The market of a rising star career path involves getting jobs with increasingly greater responsibility in a relatively short period of time.
The average professional expects (incorrectly) that if they simply do a good job, that’s the basis for getting promoted.
This thinking leads to... S L O W career progress.
Employers like to make low risk hires.
Re-read that last sentence 10 times. It is that important and so frequently under-appreciated.
When you are competent in your current job, that alone does not necessarily reflect competence in the next job you want.
The key to becoming a low-risk hire is to develop and demonstrate the skills of the next job you want before you ever get considered for a promotion.
(Re-read that sentence too. It is the 80/20 of superstar career thinking.)
As you move up the corporate ladder, the nature of work... changes.
You shift from being a do-er of tasks to 1) a decider and 2) a manager of do-ers.
This is a completely different skill set from being an individual contributor “do-er.”
When you’re lower on the corporate ladder, your company and your boss don't give you a lot of independent decision-making power.
In short, they don’t trust you to make your own decisions.
Question: If you don’t get a chance to make decisions, how are you supposed to get better at it and move into decider-type roles?
Answer: You practice decider skills by providing well thought out recommendations to others (your boss, your boss’s boss, and your boss’s peers).
In a proposal review meeting, you will get two kinds of questions:
1) Questions that ask you to go into more detail about what you researched;
2) Questions about how what you recommend impacts the other parts of the company.
You had better darn well be able to answer the first type of question. That’s a basic level of competence that should be expected.
But, if you’re only able to answer the first type of question, you will get a pat on the back... but you won’t get promoted very quickly or easily.
A big part of being a good decider is being able to make holistic decisions. There are two specific facets of holistic decision making that aspiring deciders typically have difficulty making.
The first is cross-functional impact.
How does what you’re proposing in engineering impact sales, marketing, and customer service?
This is the question your boss’s peers and your boss’s boss want to know.
These are the questions they will be wondering about (because these are areas of their responsibility).
IF you have anticipated their concerns in advance and have already thought out the answer, they will be impressed.
The second is time-delayed impact.
If we do X today, do we create a headache for ourselves in 6, 12 or 18 months later? This is what makes CEOs, Division Presidents, and General Managers worry.
Sure, you do your project today, but guess what? I [as the CEO] have to live with any negative consequences of your project next year.
Higher level executives hate it when a win for your little pet project creates a headache for them.
Here’s how to prevent that.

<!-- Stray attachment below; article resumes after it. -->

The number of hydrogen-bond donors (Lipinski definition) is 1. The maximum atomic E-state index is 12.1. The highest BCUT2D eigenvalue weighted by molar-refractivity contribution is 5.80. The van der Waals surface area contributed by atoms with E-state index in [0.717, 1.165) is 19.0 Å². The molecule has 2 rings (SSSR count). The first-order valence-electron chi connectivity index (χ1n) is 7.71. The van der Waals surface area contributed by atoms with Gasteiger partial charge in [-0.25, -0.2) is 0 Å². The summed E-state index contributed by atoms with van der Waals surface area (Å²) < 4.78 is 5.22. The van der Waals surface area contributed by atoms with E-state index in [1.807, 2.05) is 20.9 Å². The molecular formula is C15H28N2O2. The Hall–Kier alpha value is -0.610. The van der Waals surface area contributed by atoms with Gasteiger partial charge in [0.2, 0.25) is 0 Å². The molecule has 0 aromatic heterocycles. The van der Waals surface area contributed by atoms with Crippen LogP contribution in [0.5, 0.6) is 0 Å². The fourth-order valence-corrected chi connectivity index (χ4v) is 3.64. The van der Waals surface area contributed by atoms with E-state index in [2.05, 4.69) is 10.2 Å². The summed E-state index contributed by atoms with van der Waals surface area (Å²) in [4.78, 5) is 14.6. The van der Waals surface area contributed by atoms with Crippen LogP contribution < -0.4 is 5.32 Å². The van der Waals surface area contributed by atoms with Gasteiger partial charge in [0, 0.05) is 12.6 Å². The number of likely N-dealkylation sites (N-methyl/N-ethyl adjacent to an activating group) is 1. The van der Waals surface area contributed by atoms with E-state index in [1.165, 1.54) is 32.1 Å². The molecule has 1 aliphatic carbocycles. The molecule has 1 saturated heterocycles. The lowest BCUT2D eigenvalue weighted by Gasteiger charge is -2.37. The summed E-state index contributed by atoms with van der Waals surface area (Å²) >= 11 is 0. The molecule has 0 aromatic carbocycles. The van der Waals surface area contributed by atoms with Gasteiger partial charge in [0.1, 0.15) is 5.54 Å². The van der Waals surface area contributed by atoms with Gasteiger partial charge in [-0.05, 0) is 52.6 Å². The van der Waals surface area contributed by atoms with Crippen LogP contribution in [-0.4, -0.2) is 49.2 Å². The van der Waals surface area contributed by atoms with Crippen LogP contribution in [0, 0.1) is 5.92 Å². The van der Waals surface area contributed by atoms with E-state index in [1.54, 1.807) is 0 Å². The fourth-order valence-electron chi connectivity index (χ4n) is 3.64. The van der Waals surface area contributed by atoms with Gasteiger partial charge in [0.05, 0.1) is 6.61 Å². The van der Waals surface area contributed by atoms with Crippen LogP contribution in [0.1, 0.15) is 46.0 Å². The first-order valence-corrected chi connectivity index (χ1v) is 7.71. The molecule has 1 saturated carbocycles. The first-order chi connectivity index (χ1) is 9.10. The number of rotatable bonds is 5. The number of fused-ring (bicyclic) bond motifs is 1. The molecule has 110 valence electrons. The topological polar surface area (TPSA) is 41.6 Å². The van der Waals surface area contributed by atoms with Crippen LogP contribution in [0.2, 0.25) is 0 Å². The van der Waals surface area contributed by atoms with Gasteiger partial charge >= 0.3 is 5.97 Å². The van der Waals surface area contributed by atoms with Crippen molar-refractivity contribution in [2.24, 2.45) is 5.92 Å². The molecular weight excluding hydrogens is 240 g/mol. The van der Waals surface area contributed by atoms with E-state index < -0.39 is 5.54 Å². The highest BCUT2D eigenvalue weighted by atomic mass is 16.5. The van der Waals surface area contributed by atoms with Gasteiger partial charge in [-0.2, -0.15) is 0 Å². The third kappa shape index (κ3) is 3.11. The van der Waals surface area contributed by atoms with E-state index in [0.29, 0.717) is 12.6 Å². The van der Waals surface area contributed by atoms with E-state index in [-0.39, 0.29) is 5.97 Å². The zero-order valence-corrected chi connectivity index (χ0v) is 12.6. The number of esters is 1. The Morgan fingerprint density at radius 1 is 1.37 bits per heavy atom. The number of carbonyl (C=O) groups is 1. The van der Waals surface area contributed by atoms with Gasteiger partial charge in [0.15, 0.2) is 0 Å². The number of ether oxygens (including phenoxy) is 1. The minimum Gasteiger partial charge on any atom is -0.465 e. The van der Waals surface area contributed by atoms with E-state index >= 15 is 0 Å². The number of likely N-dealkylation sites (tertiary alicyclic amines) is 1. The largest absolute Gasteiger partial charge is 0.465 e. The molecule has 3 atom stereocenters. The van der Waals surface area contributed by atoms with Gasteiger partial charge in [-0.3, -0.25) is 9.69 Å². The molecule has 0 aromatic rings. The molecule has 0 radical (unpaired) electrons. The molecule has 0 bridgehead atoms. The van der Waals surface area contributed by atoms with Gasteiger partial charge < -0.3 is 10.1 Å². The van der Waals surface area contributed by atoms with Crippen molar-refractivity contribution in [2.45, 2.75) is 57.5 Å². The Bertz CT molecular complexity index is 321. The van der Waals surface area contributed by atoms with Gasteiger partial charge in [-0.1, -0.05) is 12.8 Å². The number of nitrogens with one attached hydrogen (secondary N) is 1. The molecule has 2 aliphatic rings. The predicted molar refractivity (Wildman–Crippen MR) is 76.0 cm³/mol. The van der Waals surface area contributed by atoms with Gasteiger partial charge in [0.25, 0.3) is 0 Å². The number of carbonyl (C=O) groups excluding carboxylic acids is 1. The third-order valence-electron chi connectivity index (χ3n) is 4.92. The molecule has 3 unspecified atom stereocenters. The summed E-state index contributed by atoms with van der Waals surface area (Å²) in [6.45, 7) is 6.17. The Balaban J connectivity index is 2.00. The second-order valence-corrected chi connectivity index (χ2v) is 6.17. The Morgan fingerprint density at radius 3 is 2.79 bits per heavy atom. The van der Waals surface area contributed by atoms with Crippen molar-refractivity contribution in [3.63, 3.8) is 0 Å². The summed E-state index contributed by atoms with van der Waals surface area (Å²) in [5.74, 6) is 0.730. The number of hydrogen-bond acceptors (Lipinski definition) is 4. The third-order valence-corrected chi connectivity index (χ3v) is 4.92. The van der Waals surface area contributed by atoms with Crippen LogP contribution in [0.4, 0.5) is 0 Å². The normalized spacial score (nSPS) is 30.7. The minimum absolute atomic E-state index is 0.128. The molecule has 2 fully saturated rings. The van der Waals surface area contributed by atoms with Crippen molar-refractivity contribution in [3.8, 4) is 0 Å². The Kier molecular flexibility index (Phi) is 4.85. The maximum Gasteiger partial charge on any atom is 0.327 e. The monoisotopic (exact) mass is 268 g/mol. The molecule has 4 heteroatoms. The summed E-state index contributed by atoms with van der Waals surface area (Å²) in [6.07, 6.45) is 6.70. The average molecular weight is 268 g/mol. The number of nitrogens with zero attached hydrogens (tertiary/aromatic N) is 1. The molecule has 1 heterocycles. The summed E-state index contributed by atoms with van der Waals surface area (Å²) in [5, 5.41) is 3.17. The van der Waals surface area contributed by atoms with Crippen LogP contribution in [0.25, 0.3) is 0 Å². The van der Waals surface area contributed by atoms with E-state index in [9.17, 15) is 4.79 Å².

For any proposal you make in your area of work, set aside 15 minutes to think about the ramifications of your proposal for 1) others' departments in the company and 2) for your department/company in the future.
How does this proposal impact customers?
… the sales team?
… the company’s marketing efforts?
… the next fiscal year?
Write down the list of anticipatable concerns... then address them before you present the proposal to anybody.
Sometimes it means making some small adjustments to your proposal that are slightly less beneficial for you, but prevent major problems for others.
Other times, you don’t change the specifics of your proposal... but you do change how you would explain the proposal to demonstrate you considered the impact on other departments.
When you’re able to do this, you’ll find people more senior than you will support your candidacy for a promotion.
When you demonstrate good cross-functional and short- vs. long-term judgment, others get some confidence that they won’t have to clean up your messes. This makes you a low-risk hire... and that’s exactly the way you want to be perceived.
On a personal note, this was how I got all my promotions in industry.
When I was in industry, my roles were all formally in product management. But, I spent a lot of time with the CFO, the top engineers, the sales team, and the chief counsel.
The CFO liked that I was financially savvy. Great, someone making product decisions is one of “us” (a.k.a., an honorary member of the finance department).
The head of global sales saw me as a deal guy. I was constantly helping them close millions of dollars worth of deals. He liked that my product plans deeply considered how you’d position a product during a sales meeting.
Chief counsel saw me as legally savvy — someone who worries about terms and conditions of deals and intellectual property considerations.
When all the top executives already perceive you as a peer, the promotion becomes more of a formality to officially recognize what has already happened organically.
That is THE key to the superstar career path.
Your work isn’t done when the last slide has been written.
Your work isn’t done when the last line of code has been written.
Your work isn’t done when the last spreadsheet cell has been finished.
Your work is done after you’ve spent 15 minutes thinking about how what you just finished on a preliminary basis impacts everybody else.
Only after you’ve made any revisions based on this extra level of thinking is your work done.
You get to be a better decider or thinker by... well... thinking!
(Not by avoiding this extra thinking.)
Now get to work... and save yourself an extra 15 minutes to think.